Awful connection speeds over VPN

Posted January 12, 2017 10.1k views
VPNUbuntu 16.04

I just got set up and going with pptpd. I can connect. I can browse, kinda. I cannot get any speed test to work except google’s when connected to the VPN which reports 4Mb/s down and 4.72Mb/s up. The upload seems about right for my connection but the download is nowhere near what my home connection should be at.

Home without vpn:

Home with vpn:

cannot get or to even load, google reports above.

DO vps:

Retrieving configuration…
Testing from DigitalOcean (…
Retrieving server list…
Selecting best server based on ping…
Hosted by Sneaker Server (San Jose, CA) [11.20 km]: 13.141 ms
Testing download speed................................................................................
Download: 1853.16 Mbit/s
Testing upload speed....................................................................................................
Upload: 461.74 Mbit/s

Tracert reveals nothing of value to me.

1 <1 ms <1 ms <1 ms —————
2 * * * Request timed out.
3 9 ms 21 ms 9 ms []
4 12 ms 12 ms 12 ms []
5 14 ms 23 ms 22 ms []
6 11 ms 11 ms 12 ms
7 46 ms 59 ms 29 ms []
8 27 ms 30 ms 41 ms []
9 19 ms 19 ms 31 ms []
10 20 ms 30 ms 27 ms []
11 39 ms 66 ms 47 ms []
12 67 ms 70 ms 64 ms []
13 * * * Request timed out.
14 * * * Request timed out.
15 77 ms 78 ms 65 ms

Trace complete.

By all metrics the droplet should be able to saturate my connection on the download but its not even coming close. Am I being throttled in some way? Is there something wrong with using pptpd vs openvpn?

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2 answers

I’m not sure what you want to see when you say “how you setup your VPN”. I literally followed the DO guide to pptpd.

I realize that I’m never going to see the ~135Mbps down I get normally. However I expected better than 4Mbps. FrootVPN for example has no problem getting me over 100Mbps over the vpn connection. I would expect roughly the same from my droplet but maybe thats wishful thinking. Maybe I should have went with linode instead since they offer servers much closer.

by Bulat Khamitov
A Point-To-Point Tunneling Protocol (PPTP) allows you to implement your own VPN very quickly, and is compatible with most mobile devices. Even though PPTP is less secure than OpenVPN, it is faster and uses less CPU resources.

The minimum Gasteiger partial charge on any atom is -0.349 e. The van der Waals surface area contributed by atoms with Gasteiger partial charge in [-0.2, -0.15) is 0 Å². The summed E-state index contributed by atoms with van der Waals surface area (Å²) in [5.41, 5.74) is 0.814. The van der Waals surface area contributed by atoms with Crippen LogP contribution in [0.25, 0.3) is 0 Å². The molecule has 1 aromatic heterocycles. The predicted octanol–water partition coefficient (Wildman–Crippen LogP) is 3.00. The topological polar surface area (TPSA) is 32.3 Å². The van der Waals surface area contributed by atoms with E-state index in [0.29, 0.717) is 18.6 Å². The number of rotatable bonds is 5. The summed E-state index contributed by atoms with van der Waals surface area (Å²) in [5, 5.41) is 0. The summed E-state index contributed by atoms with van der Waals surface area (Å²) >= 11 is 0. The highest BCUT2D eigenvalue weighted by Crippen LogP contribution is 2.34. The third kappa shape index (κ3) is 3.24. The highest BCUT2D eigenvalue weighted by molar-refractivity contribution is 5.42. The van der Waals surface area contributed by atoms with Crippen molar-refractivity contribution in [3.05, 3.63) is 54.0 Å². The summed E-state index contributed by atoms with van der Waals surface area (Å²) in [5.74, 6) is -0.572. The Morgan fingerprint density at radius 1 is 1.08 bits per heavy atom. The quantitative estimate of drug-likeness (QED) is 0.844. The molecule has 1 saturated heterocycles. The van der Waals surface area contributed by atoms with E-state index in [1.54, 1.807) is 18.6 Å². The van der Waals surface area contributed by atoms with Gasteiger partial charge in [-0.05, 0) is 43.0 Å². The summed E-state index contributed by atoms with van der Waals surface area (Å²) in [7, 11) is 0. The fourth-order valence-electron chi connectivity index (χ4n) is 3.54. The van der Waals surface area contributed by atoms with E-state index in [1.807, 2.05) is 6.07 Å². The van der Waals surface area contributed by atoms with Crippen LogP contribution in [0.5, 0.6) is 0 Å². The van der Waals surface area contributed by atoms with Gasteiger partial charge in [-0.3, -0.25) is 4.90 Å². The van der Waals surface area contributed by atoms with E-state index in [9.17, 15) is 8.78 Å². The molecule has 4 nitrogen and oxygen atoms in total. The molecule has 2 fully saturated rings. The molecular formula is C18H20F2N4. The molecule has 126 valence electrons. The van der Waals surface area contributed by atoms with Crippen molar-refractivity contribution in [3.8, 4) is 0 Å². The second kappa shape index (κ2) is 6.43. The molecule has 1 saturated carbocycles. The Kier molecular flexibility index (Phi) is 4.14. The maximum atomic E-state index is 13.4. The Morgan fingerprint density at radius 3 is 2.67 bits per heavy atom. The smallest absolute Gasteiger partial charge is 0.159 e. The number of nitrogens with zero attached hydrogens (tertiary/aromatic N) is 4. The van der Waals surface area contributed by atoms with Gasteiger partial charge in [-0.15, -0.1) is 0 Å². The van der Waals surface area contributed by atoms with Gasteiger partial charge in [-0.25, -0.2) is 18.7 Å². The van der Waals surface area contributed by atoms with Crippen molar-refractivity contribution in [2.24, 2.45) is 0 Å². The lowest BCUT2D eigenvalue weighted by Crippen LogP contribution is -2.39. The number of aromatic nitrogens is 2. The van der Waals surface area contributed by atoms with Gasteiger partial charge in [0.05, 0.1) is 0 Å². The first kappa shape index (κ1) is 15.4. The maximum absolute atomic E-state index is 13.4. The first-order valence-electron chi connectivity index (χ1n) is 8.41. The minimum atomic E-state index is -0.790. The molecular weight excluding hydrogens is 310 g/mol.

• @adubs

    That works and was just what I was looking for :-).

    When it comes to companies that provide VPN to the general public, chances are they are not using a VPS to service their customer needs and they most likely have better control over their upstream than what’s possible with a VPS. When it comes to routing, you need some sort of network level control.

    When it comes to virtualized sever-level access, such as what you have with a VPS, the protocol you choose to use is going to really give or take from your connection speeds. You’re more likely to get better speeds from PPTP and L2TP/IPSec as the encryption level isn’t as high as other protocols, though you sacrifice the higher level of security that would come with something such as StrongSwan (which is what I use right now).

    In terms of the guide you followed, that’s really geared towards a multi-server setup with more moving parts than a typical single-VPS setup.

    What I’d do is take a look at the script below. It uses StrongSwan and it’s as simple as installing a build environment, then running the script. It’ll run you through a few steps and then you simply connect using a username, password and shared key.

    To install the build environment before running the script:

    sudo apt-get install -y autoconf automake bc bison build-essential certbot cmake curl flex gcc g++ libcurl4-openssl-dev libssl-dev make software-properties-common unzip wget zip zlib1g-dev zlibc
    • Upon getting set up with l2tp I immediately saw ~80Mbps over the vpn. Testing with my other vpn provider I saw about the same pptp speeds I got from the droplet, which leads me to believe that my ISP must be throttling me on the pptp port only. Thank you for your help.


When connecting to a VPN, you’re not going to see the exact same speeds you do when connecting to your local network. This is due to a multitude of things, though distance and security level are two of the biggest factors. The connection between where your connection comes from (i.e on Charters’ side) and the Droplet (i.e. DigotalOcean’s Data Center) also play a factor (i.e. interconnection).

The farther you are from the physical location of the VPN, the bigger the drop. Likewise, higher levels of encryption will also result in slower speeds. Depending on what your local connection is capped at, you should realistically expect ~50% of that when connecting to a VPN, though this is not a definite.

For example, I’m with Charter as well here in Tennessee and I have a 60Mbps connection. I normally see about 60-68Mbps on average, when not connected to a VPN. When I am connected, I may see 20-30Mbps and I may see a little less (i.e. 15-20Mbps).

In terms of a lack of connection, that really depends on how you setup the VPN. Before we can really look in to connection issues, we’d need to know how you setup your VPN. If you can provide that info we can take a better look at what’s going on.